These types of assessment include gamification, branching scenarios, and simulations. They are used to test a learner’s decision-making based on the actions they perform. They are also interactive in nature and keep learners engaged and motivated.
General Principles of Assessment
The general principles of assessment are guidelines that ensure that an assessment is effective, useful, appropriate, and plausible. These principles are important and should be taken into consideration since assessment is an integral part of learning that determines learners’ levels of accomplishment. There are five general principles.
This applies to time and cost constraints experienced during the development and administration of an assessment. Essentially, an assessment should be economical to administer.
The format of the test should be easy to understand and solving the test should be achieved within a meaningful timeline. Additionally, the assessment method should be concise and time-efficient.
These are tests to measure what an assessment claims to be capable of measuring. They include content validity, construct validity, criteria validity, consequential validity, and face validity.
This is the stability of scores over time and different rating measures. There are four types of reliability:
- Student-related: They include personal problems such as sickness and fatigue.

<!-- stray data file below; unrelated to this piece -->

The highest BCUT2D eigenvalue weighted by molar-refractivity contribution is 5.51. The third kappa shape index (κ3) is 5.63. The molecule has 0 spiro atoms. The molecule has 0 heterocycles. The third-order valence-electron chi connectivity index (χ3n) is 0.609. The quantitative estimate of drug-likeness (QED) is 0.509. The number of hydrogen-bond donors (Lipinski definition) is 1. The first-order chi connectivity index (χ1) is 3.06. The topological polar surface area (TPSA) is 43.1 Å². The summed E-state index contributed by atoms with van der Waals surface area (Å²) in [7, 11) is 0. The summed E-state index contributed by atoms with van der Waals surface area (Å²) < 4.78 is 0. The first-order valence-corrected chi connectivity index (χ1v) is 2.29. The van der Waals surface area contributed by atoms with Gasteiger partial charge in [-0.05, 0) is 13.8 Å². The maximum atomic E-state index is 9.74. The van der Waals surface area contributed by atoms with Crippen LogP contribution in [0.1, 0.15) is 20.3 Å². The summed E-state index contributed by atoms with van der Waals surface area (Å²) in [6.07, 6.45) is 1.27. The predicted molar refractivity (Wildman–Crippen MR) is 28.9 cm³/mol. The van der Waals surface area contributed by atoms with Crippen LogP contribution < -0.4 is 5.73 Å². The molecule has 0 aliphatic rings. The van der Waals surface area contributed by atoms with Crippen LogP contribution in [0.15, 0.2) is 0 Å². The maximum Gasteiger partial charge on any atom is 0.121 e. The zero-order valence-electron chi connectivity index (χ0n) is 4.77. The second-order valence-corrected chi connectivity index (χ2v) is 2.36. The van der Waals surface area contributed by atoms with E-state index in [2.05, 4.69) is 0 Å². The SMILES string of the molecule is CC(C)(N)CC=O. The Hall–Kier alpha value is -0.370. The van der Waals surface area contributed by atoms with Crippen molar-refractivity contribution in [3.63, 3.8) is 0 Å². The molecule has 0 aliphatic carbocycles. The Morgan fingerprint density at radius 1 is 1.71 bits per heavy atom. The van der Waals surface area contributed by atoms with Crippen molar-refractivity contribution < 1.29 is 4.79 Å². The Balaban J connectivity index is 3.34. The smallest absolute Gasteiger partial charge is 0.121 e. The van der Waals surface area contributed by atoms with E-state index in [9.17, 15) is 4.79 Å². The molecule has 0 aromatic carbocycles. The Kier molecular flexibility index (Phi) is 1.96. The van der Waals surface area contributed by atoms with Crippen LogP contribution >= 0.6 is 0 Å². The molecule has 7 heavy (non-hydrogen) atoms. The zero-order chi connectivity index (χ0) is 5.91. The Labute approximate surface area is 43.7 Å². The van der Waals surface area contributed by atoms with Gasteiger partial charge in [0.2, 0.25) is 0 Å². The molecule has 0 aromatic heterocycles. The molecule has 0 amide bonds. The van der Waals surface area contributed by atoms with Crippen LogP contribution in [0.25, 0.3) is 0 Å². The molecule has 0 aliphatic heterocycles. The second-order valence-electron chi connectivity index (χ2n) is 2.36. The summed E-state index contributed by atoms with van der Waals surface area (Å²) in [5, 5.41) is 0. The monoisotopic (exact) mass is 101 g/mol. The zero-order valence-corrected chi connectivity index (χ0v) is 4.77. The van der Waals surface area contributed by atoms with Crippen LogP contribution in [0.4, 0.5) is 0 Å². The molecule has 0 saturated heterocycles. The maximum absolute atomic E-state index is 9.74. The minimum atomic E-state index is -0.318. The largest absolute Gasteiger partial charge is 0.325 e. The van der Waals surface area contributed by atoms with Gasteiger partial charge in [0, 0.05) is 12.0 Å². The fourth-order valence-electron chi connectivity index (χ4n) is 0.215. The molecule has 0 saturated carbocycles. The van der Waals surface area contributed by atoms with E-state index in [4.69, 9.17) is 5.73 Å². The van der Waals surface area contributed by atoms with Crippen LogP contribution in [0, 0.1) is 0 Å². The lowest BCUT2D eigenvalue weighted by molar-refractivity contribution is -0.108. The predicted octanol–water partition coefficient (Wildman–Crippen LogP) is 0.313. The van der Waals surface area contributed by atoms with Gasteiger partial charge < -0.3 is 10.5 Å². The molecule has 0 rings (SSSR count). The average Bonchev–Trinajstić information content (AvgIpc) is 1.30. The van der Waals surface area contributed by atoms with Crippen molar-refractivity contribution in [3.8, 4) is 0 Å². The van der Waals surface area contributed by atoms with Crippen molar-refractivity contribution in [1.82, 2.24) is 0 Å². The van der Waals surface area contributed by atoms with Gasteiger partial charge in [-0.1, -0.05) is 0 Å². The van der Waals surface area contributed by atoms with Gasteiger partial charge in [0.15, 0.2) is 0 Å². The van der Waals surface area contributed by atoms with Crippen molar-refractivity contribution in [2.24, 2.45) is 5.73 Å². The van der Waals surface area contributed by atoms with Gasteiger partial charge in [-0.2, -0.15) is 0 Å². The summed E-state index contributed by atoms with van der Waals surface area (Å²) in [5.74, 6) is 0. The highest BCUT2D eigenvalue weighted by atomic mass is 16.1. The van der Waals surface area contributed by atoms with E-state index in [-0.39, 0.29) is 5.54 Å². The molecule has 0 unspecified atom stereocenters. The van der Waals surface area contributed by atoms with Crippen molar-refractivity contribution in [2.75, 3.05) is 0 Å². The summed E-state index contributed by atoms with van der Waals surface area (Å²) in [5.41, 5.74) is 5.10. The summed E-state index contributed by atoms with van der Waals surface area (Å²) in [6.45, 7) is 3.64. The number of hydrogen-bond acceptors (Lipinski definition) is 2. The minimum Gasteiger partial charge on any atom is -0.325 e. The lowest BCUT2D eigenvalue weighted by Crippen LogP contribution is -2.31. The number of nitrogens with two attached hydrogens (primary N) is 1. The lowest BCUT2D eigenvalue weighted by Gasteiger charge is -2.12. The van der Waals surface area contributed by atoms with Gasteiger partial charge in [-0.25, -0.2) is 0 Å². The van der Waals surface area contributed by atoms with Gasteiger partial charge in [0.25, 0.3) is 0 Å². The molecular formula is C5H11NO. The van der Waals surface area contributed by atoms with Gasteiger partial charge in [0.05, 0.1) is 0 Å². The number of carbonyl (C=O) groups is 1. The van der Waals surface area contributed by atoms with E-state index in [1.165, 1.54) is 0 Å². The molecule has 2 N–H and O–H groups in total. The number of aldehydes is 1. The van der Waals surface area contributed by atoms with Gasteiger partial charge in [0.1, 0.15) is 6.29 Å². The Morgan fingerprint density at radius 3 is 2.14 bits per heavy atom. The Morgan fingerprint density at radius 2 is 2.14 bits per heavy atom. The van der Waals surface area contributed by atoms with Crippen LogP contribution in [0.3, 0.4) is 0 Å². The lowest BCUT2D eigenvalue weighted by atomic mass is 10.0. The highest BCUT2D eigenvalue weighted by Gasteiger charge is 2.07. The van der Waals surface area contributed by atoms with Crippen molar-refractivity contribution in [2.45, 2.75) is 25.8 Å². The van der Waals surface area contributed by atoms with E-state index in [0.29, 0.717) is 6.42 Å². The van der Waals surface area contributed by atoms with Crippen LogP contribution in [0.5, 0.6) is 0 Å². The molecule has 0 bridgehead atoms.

- Rater-related: They include subjectivity and bias.
- Test-related: This has to do with the nature of the test.
- Test-administration-related: It entails the conditions that the assessment is subjected to.
An assessment is deemed authentic if it is contextualized, meaningful, contains natural language, relevant, based on an interesting topic, and replicates real-life scenarios and experiences.
Washback refers to the impact or effects that an assessment may have on learners. It can either be positive or negative. Positive washback entails the desired impact or effects of an assessment while negative washback refers to the unintended impact or effects of an assessment. Instructional planning can be used to achieve positive washback.
When You Should Assess Learners
Learners should ideally be assessed before and after your training program. The benefit of testing during those times is that you will have pre-training feedback that you can compare with post-training feedback of the course. Undoubtedly, you can’t tell how much your learners have learned if you don’t know how much they know before they take your course.
In addition to testing before and after training, you should include knowledge checks after delivering segments of training material. Assess your learners at logical levels instead of waiting to do so at the end of the training.
Benefits of Assessment
Having the highest-quality content is important to ensure that your learners are getting the best training. However, having quality assessments that meet your training objectives is an equally important aspect.
You might have the best courses out there, but if you can’t effectively test whether your learners understand your content, it renders the whole point of training useless. Hence, assessment helps to complement training by testing if your content was delivered as you intended.